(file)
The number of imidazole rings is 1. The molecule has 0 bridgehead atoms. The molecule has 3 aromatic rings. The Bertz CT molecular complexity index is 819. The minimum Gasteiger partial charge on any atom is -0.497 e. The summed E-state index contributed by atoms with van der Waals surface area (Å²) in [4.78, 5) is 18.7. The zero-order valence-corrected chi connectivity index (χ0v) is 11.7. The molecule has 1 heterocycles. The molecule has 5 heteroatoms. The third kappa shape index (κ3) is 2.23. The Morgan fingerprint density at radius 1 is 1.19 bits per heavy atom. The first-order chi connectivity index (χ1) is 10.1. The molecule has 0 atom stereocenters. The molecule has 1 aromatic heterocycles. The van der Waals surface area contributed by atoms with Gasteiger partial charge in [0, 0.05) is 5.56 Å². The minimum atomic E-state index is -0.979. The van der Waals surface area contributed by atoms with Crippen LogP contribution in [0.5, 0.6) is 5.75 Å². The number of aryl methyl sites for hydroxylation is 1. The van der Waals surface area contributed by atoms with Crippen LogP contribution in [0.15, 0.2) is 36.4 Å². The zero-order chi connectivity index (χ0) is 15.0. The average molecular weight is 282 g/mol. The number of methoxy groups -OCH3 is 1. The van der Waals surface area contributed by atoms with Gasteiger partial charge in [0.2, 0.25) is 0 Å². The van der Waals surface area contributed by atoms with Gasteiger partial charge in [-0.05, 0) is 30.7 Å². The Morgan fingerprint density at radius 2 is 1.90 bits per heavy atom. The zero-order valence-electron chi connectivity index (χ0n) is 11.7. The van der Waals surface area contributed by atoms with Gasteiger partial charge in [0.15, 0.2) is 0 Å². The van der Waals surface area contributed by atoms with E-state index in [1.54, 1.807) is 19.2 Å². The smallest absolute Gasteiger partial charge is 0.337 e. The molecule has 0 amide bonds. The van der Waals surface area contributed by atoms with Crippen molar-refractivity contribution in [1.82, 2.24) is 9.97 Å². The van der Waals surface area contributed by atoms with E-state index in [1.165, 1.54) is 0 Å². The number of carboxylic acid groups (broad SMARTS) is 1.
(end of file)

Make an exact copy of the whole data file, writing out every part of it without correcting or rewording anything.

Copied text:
The number of imidazole rings is 1. The molecule has 0 bridgehead atoms. The molecule has 3 aromatic rings. The Bertz CT molecular complexity index is 819. The minimum Gasteiger partial charge on any atom is -0.497 e. The summed E-state index contributed by atoms with van der Waals surface area (Å²) in [4.78, 5) is 18.7. The zero-order valence-corrected chi connectivity index (χ0v) is 11.7. The molecule has 1 heterocycles. The molecule has 5 heteroatoms. The third kappa shape index (κ3) is 2.23. The Morgan fingerprint density at radius 1 is 1.19 bits per heavy atom. The first-order chi connectivity index (χ1) is 10.1. The molecule has 0 atom stereocenters. The molecule has 1 aromatic heterocycles. The van der Waals surface area contributed by atoms with Gasteiger partial charge in [0, 0.05) is 5.56 Å². The minimum atomic E-state index is -0.979. The van der Waals surface area contributed by atoms with Crippen LogP contribution in [0.5, 0.6) is 5.75 Å². The number of aryl methyl sites for hydroxylation is 1. The van der Waals surface area contributed by atoms with Crippen LogP contribution in [0.15, 0.2) is 36.4 Å². The zero-order chi connectivity index (χ0) is 15.0. The average molecular weight is 282 g/mol. The number of methoxy groups -OCH3 is 1. The van der Waals surface area contributed by atoms with Gasteiger partial charge in [0.2, 0.25) is 0 Å². The van der Waals surface area contributed by atoms with Gasteiger partial charge in [-0.05, 0) is 30.7 Å². The Morgan fingerprint density at radius 2 is 1.90 bits per heavy atom. The zero-order valence-electron chi connectivity index (χ0n) is 11.7. The van der Waals surface area contributed by atoms with Gasteiger partial charge in [0.15, 0.2) is 0 Å². The van der Waals surface area contributed by atoms with E-state index in [1.54, 1.807) is 19.2 Å². The smallest absolute Gasteiger partial charge is 0.337 e. The molecule has 0 amide bonds. The van der Waals surface area contributed by atoms with Crippen molar-refractivity contribution in [1.82, 2.24) is 9.97 Å². The van der Waals surface area contributed by atoms with E-state index in [1.165, 1.54) is 0 Å². The number of carboxylic acid groups (broad SMARTS) is 1.